You saved up all your life for retirement, squirreling money into individual retirement accounts or 401(K)s and the like. And that reduced your taxes because the retirement contributions were deducted from your income. But once retired, you can’t just sit on this tax-sheltered money. By law, at 70½, you must take some of it out, based on your life expectancy, called a required minimum distribution. The downside: Taking an RMD pumps up your taxable income. Stephen Nelson, a wealth manager at Aldrich Wealth in Carlsbad, Calif., has some tips on lessening the Internal Revenue Service bite:
Larry Light: For those that don’t need the income, are there ways to lower the tax hit of an RMD?
Stephen Nelson: The IRS mandates that RMDs are to start once someone turns 70.5. This will affect all taxpayers who own IRA accounts or who have 401(k) and are no longer working. These distributions will get taxed at ordinary income rates, instead of the more favorable capital gains rates that typically happen whenever you sell a security for a gain.
Remember all those hard-working years when you got a tax deduction for contributing to retirement? Well, the IRS has said, “enough,” and is making you pay the taxes you owe by forcing you to take distributions each year.
But there are a few things that Americans can do to fight back and lower their tax bite.
Light: What can you tell me about these strategies?
Nelson: First off, if a person is still working with his or her company, they may be able to forgo taking RMDs from their 401(k) as long as these employees don’t own more than 5% of the company and their plan doesn’t mandate distributions at age 70½. If this is the case, they can push off taking RMDs until they stop working.
If this employed individual also has an IRA and the 401(k) plan allows for rollovers, you can transfer your IRA into your workplace 401(k) before you turn 70, which will delay the RMD requirement since everything is now in your 401(k) at work.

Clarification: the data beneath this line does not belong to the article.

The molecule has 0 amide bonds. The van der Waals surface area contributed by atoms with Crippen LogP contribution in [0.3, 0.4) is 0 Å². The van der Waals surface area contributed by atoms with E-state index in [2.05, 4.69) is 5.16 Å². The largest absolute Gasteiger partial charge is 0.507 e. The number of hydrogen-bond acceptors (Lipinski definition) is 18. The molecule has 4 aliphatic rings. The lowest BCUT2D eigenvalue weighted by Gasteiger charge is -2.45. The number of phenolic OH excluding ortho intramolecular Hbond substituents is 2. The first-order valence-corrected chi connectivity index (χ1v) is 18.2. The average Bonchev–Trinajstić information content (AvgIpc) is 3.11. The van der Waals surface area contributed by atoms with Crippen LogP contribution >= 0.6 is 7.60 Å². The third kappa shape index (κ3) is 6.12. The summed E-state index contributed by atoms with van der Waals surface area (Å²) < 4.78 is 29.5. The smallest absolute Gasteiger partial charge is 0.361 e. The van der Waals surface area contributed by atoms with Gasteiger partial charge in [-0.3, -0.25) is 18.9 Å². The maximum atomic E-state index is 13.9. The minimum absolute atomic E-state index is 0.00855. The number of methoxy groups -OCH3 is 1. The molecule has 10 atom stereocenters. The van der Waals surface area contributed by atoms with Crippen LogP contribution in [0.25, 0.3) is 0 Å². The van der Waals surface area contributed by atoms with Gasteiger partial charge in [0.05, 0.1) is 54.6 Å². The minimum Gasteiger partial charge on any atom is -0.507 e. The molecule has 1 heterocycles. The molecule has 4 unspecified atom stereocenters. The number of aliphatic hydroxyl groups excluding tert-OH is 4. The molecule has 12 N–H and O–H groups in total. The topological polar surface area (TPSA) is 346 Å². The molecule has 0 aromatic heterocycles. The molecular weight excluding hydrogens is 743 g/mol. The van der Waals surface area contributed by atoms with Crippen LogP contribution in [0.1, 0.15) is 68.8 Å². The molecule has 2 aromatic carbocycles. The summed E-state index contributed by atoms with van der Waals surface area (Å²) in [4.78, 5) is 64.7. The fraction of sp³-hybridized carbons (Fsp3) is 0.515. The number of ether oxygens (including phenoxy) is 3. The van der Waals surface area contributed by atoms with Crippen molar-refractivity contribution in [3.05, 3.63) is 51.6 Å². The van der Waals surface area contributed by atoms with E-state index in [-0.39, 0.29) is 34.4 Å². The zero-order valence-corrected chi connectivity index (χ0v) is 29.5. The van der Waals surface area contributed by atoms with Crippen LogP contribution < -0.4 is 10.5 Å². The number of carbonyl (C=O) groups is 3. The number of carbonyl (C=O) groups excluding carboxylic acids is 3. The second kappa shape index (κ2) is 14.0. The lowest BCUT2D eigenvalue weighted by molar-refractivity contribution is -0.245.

An important side note. If you plan to work past 70½, don’t schedule your retirement date for the last day of the year because then you’ll be required to make a distribution for the year you retire in. It would be better to retire earlier in the year or better yet, on January 1st of the next year to push off your RMD until the following tax year.
Light: Is there more someone can do to reduce the tax bite from RMDs?
Nelson: Absolutely. If someone regularly gives to charity or church, they can use part or all of their RMD for their charitable contribution. The donation will go directly from their IRA to the charity. It will count for your RMD, but it won’t count as income, so you don’t pay any taxes on that withdrawal! This is called a Qualified Charitable Distribution or QCD and is limited to $100,000 each year. If you’re charitably inclined, this is the most tax-efficient way to give.
Furthermore, even though you’re allowed to delay your first RMD until April 1st of the following year after you turn 70½, don’t delay because then you’ll have to take two withdrawals in that year and will pay more in taxes.
Light: Any other benefits for decreasing income from RMDs?
Nelson: Yes, in retirement, an individual’s income determines how much they have to pay of income tax on Social Security, how much their Medicare premiums, and if they’ll be subject to the 3.8% surtax on net investment income. By lowering your income in retirement, most of these can be reduced or in some cases eliminated completely.
Light: Is there anything you can do before you reach 70½ and have to start taking RMDs?
Nelson: You could implement a strategy called tax bracket management, which means taking distributions from your IRA early to fill up the lower tax brackets before RMDs bump you into higher brackets.
Say you’re slowly phasing out of working and are earning less money and are planning on delaying Social Security until 70. You can start taking distributions from your IRA while you’re in the lower tax brackets and may pay nothing in taxes on those distributions.
For example, the current standard deduction stands at $24,400, assuming 2019 tax rates and a married filing jointly status. This means that you would owe little to no taxes on a $24,400 distribution from your IRA as the standard deduction wipes it out. However, this may bump any other income you earn or receive into higher brackets, so be sure to check in with your accountant.
By accelerating distributions from your IRA before you turn 70½, not only will you pay fewer taxes due to the lower tax brackets, but also this will decrease your IRA account balance, which will lower the amount you’ll have to take as an RMD and decrease the taxes you’ll pay in the future when tax rates might be higher.
Always speak to your accountant and advisor before implementing any of these strategies as every situation is different.